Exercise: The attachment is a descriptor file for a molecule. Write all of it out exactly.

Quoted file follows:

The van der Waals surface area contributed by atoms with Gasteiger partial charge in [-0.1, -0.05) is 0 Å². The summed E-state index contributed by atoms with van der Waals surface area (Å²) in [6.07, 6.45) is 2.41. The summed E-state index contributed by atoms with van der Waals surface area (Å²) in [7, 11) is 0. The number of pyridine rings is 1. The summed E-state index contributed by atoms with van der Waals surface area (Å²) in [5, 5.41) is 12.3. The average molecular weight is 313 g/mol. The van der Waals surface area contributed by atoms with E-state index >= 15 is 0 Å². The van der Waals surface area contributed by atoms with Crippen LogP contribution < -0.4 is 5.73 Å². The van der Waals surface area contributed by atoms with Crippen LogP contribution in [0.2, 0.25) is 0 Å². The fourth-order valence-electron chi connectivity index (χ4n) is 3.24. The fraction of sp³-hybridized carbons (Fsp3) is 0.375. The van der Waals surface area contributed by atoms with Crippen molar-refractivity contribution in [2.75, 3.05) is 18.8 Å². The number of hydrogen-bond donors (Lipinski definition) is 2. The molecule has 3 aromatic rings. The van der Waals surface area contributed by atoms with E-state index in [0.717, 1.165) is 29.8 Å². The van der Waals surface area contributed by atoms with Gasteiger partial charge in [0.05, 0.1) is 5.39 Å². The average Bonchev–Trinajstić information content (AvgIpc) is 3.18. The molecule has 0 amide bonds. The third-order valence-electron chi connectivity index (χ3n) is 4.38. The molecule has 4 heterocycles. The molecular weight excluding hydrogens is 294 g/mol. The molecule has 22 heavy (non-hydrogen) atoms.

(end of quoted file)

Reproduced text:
The van der Waals surface area contributed by atoms with Gasteiger partial charge in [-0.1, -0.05) is 0 Å². The summed E-state index contributed by atoms with van der Waals surface area (Å²) in [6.07, 6.45) is 2.41. The summed E-state index contributed by atoms with van der Waals surface area (Å²) in [7, 11) is 0. The number of pyridine rings is 1. The summed E-state index contributed by atoms with van der Waals surface area (Å²) in [5, 5.41) is 12.3. The average molecular weight is 313 g/mol. The van der Waals surface area contributed by atoms with E-state index >= 15 is 0 Å². The van der Waals surface area contributed by atoms with Crippen LogP contribution < -0.4 is 5.73 Å². The van der Waals surface area contributed by atoms with Crippen LogP contribution in [0.2, 0.25) is 0 Å². The fourth-order valence-electron chi connectivity index (χ4n) is 3.24. The fraction of sp³-hybridized carbons (Fsp3) is 0.375. The van der Waals surface area contributed by atoms with Crippen molar-refractivity contribution in [2.75, 3.05) is 18.8 Å². The number of hydrogen-bond donors (Lipinski definition) is 2. The molecule has 3 aromatic rings. The van der Waals surface area contributed by atoms with E-state index in [0.717, 1.165) is 29.8 Å². The van der Waals surface area contributed by atoms with Gasteiger partial charge in [0.05, 0.1) is 5.39 Å². The average Bonchev–Trinajstić information content (AvgIpc) is 3.18. The molecule has 0 amide bonds. The third-order valence-electron chi connectivity index (χ3n) is 4.38. The molecule has 4 heterocycles. The molecular weight excluding hydrogens is 294 g/mol. The molecule has 22 heavy (non-hydrogen) atoms.